Tulip festival blooms in Ottawa
This weekend marks the opening of the Canadian Tulip Festival — the best-known and most colourful flower festival in the country.
The event's origins are a part of Canadian history.
The tulips that bloom throughout Ottawa come from The Netherlands as a way of thanking Canada for providing refuge for the Dutch royal family during the Second World War.
Queen Beatrix spent about five years of her early life in Ottawa. She attended nursery school and Rockcliffe Park Public School in Ottawa before returning home with her family after the war.
In the fall of 1945, in appreciation of Canada's role in liberating Holland and protecting the royal family, the Dutch sent 100,000 tulip bulbs to Canada. Later Queen Beatrix's mother, the then Princess Juliana, sent 20,000 more.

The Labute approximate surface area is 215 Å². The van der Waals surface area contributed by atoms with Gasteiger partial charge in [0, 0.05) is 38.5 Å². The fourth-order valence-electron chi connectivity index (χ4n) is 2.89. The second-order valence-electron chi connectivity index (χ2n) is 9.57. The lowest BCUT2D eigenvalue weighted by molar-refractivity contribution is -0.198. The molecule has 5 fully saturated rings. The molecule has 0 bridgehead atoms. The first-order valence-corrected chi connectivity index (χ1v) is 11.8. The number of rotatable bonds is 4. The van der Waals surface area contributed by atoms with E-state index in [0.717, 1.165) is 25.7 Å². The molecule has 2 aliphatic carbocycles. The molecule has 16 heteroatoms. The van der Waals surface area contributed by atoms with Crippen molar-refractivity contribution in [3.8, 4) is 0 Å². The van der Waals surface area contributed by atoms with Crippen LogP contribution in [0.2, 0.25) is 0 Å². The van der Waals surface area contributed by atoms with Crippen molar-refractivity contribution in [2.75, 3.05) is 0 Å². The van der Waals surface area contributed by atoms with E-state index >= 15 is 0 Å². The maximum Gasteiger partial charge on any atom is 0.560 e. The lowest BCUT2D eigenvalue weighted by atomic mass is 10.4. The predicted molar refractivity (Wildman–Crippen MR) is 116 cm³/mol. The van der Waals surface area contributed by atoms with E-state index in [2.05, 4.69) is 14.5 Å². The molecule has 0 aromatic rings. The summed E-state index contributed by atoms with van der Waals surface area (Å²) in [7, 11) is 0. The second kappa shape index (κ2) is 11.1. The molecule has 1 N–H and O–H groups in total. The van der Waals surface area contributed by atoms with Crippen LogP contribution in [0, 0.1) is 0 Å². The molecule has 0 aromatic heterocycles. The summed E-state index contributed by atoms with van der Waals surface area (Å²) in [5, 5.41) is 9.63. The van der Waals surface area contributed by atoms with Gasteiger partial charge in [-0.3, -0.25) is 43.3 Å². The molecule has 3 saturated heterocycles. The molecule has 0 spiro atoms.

The Dutch tulips have been blossoming in Ottawa's parks ever since, though the festival itself didn't officially start until 1953.
The theme of this year's festival is 'kaleidoscope.' a celebration of spring through colour, culture and community. To drive that point home a giant kaleidoscope has been set up in Major's Hill Park.
On Saturday organizers are planning a tea party and on Mother's Day a garden party.
"On Sunday it will be mainly about floral demonstrations, various activities around the floral theme," said festival director Genevieve Menard.
There's also a Lego tent, where kids will be able to unleash their creative side.
"The kids that come - and the adults too, I should say - will be be building things that grow in the garden. So we have some snails, some worms some birds, a couple of garden sheds, tulips, gladiolas, parrots, anything they want to build," said Robin Sather who is in charge of the tent.
But of course the glorious flowers are the main event.
The festival runs until Victoria Day, May 23.